PTSD and Addiction
Post-traumatic stress disorder (PTSD) and substance use disorder (SUD) are often experienced at the same time. The link between PTSD and addiction can be strong, making it complicated to treat clients who are dealing with both disorders. However, our understanding of the best ways to help people experiencing the aftermath of trauma and struggling with self-medication is better now than ever before. For those seeking PTSD treatment in Boston or other parts of the country, learning more about the relationship between PTSD and addiction and the best and latest treatment approaches can be helpful and empowering.
What Is PTSD and How Does It Relate to Substance Abuse and Addiction?
PTSD is a disorder that can occur after a person has experienced trauma. Symptoms of PTSD can emerge at any time, even months or years after a traumatic experience. These feelings and symptoms can be very uncomfortable and upsetting, which can lead people to self-medicate with drugs or alcohol in order to find relief. Studies suggest that it is, in fact, very common for people with a diagnosis of PTSD to also qualify for a diagnosis of SUD. Significantly complicating matters, people dealing with PTSD may not realize that they need help or may find it difficult to access the help they need.
Some of the symptoms of PTSD are:
- Irritability or angry outbursts
- Withdrawing from friends and loved ones
- Difficulty managing work, school, or family obligations
- Problems sleeping
- Intense, intrusive, vivid memories (aka flashbacks)
- Intense anxiety or fear
- Emotional numbing or ‘shutting down’
- Feelings of shame or guilt
How Are PTSD and Substance Use Disorder Treated?
In order to make progress with either issue, both issues must be addressed appropriately. For this reason, most treatment programs specializing in the treatment of PTSD and SUD use special approaches to treat both problems at the same time. In fact, trauma-focused care has become more and more common in the field of substance abuse treatment because of how common it is for people with a history of trauma to find themselves in need of help for addiction.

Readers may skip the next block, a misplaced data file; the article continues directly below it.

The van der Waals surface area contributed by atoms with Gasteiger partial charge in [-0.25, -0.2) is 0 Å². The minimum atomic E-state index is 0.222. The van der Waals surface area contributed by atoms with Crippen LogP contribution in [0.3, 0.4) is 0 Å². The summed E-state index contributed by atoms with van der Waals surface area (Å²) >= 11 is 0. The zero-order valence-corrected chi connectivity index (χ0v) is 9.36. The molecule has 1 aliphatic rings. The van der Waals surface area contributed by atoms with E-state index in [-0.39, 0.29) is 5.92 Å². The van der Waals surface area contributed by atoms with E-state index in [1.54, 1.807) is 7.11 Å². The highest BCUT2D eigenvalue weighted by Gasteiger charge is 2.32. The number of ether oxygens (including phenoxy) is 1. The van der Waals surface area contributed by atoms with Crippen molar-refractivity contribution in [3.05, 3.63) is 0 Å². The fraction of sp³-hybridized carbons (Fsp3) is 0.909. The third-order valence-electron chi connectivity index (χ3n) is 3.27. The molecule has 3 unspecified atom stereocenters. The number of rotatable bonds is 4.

One factor that is important in this type of treatment program is keeping clients safe while they are in the process of quitting drugs or alcohol. The time immediately after stopping is actually the most critical and potentially dangerous time throughout the recovery process. Clients need strong support in order to avoid returning to use, as the risk of overdose is highest at this time.
Another factor that is of major importance in trauma-focused care is that of avoiding retraumatization during the treatment process. It is crucial that clients redevelop a sense of trust and safety in the therapeutic context so that they will be able to begin processing their experiences in a healthy, healing way. In trauma-focused care, clients and clinicians work together to determine the treatment goals and course of therapy. This helps clients build up their self-confidence and learn to see themselves as capable individuals.
Greater Boston Recovery Centers Can Help with PTSD and Addiction Treatment
At our treatment centers, we offer programs that can help clients who are dealing with the aftermath of trauma. Our approach to treating addiction and PTSD combines the best clinical practices with a supportive, recovery-focused environment that will help you or your loved one heal and regain your joy. Individualized treatment plans mean that each client works with our staff of clinicians to find the path to recovery that works best for them. If you or someone you care about has been struggling with trauma and addiction, reach out to us today at 877.920.6583 or contact us online.
Greater Boston Addiction Centers